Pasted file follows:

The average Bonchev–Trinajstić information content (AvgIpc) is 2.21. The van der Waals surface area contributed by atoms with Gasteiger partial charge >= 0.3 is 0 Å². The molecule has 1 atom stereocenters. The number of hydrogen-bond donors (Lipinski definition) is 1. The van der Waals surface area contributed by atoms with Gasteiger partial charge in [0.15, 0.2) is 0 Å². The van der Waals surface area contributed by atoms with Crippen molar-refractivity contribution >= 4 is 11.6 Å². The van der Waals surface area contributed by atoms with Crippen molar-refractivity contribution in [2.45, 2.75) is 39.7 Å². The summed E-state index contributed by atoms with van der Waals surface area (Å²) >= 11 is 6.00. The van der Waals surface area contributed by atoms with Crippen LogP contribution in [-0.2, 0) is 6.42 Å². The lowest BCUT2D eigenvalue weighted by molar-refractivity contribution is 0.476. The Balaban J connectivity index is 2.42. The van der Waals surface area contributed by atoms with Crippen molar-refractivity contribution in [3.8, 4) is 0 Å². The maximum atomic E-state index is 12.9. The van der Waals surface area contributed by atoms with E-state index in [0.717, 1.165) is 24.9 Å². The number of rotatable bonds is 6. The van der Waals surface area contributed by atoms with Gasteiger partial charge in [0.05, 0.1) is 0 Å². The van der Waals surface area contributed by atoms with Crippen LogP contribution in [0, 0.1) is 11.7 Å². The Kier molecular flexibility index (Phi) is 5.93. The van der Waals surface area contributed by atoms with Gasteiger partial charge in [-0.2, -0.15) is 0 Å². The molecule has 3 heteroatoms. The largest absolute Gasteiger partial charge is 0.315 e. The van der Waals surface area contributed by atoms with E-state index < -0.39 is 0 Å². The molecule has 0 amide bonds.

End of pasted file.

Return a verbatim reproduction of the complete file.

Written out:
The average Bonchev–Trinajstić information content (AvgIpc) is 2.21. The van der Waals surface area contributed by atoms with Gasteiger partial charge >= 0.3 is 0 Å². The molecule has 1 atom stereocenters. The number of hydrogen-bond donors (Lipinski definition) is 1. The van der Waals surface area contributed by atoms with Gasteiger partial charge in [0.15, 0.2) is 0 Å². The van der Waals surface area contributed by atoms with Crippen molar-refractivity contribution >= 4 is 11.6 Å². The van der Waals surface area contributed by atoms with Crippen molar-refractivity contribution in [2.45, 2.75) is 39.7 Å². The summed E-state index contributed by atoms with van der Waals surface area (Å²) >= 11 is 6.00. The van der Waals surface area contributed by atoms with Crippen LogP contribution in [-0.2, 0) is 6.42 Å². The lowest BCUT2D eigenvalue weighted by molar-refractivity contribution is 0.476. The Balaban J connectivity index is 2.42. The van der Waals surface area contributed by atoms with Crippen molar-refractivity contribution in [3.8, 4) is 0 Å². The maximum atomic E-state index is 12.9. The van der Waals surface area contributed by atoms with E-state index in [0.717, 1.165) is 24.9 Å². The number of rotatable bonds is 6. The van der Waals surface area contributed by atoms with Gasteiger partial charge in [0.05, 0.1) is 0 Å². The van der Waals surface area contributed by atoms with Crippen LogP contribution in [0, 0.1) is 11.7 Å². The Kier molecular flexibility index (Phi) is 5.93. The van der Waals surface area contributed by atoms with Gasteiger partial charge in [-0.2, -0.15) is 0 Å². The molecule has 3 heteroatoms. The largest absolute Gasteiger partial charge is 0.315 e. The van der Waals surface area contributed by atoms with E-state index < -0.39 is 0 Å². The molecule has 0 amide bonds.